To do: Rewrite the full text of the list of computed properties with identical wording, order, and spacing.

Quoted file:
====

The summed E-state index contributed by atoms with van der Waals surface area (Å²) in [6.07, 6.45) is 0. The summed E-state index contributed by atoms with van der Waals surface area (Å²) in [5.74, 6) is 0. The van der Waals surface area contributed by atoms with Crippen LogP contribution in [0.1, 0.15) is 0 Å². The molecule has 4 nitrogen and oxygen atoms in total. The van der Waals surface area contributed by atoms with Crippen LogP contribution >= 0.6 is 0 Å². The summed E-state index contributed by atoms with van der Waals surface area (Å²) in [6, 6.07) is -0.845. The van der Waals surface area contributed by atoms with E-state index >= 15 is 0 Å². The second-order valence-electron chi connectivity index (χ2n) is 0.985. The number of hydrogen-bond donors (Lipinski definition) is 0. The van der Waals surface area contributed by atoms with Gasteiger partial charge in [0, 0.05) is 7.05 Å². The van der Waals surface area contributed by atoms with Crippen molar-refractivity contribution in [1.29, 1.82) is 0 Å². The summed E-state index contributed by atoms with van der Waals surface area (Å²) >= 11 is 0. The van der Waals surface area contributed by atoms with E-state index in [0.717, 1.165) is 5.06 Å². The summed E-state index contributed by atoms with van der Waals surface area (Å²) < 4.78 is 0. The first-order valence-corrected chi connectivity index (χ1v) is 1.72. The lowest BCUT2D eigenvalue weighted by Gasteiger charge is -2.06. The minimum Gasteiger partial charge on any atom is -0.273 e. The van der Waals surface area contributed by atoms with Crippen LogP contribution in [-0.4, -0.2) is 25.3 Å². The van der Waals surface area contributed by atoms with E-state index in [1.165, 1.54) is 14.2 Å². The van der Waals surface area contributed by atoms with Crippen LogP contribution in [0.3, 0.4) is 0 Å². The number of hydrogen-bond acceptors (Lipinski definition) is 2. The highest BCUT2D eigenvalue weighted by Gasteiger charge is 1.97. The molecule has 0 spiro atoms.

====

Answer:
The summed E-state index contributed by atoms with van der Waals surface area (Å²) in [6.07, 6.45) is 0. The summed E-state index contributed by atoms with van der Waals surface area (Å²) in [5.74, 6) is 0. The van der Waals surface area contributed by atoms with Crippen LogP contribution in [0.1, 0.15) is 0 Å². The molecule has 4 nitrogen and oxygen atoms in total. The van der Waals surface area contributed by atoms with Crippen LogP contribution >= 0.6 is 0 Å². The summed E-state index contributed by atoms with van der Waals surface area (Å²) in [6, 6.07) is -0.845. The van der Waals surface area contributed by atoms with E-state index >= 15 is 0 Å². The second-order valence-electron chi connectivity index (χ2n) is 0.985. The number of hydrogen-bond donors (Lipinski definition) is 0. The van der Waals surface area contributed by atoms with Gasteiger partial charge in [0, 0.05) is 7.05 Å². The van der Waals surface area contributed by atoms with Crippen molar-refractivity contribution in [1.29, 1.82) is 0 Å². The summed E-state index contributed by atoms with van der Waals surface area (Å²) >= 11 is 0. The van der Waals surface area contributed by atoms with E-state index in [0.717, 1.165) is 5.06 Å². The summed E-state index contributed by atoms with van der Waals surface area (Å²) < 4.78 is 0. The first-order valence-corrected chi connectivity index (χ1v) is 1.72. The lowest BCUT2D eigenvalue weighted by Gasteiger charge is -2.06. The minimum Gasteiger partial charge on any atom is -0.273 e. The van der Waals surface area contributed by atoms with Crippen LogP contribution in [-0.4, -0.2) is 25.3 Å². The van der Waals surface area contributed by atoms with E-state index in [1.165, 1.54) is 14.2 Å². The van der Waals surface area contributed by atoms with Crippen LogP contribution in [0.3, 0.4) is 0 Å². The number of hydrogen-bond acceptors (Lipinski definition) is 2. The highest BCUT2D eigenvalue weighted by Gasteiger charge is 1.97. The molecule has 0 spiro atoms.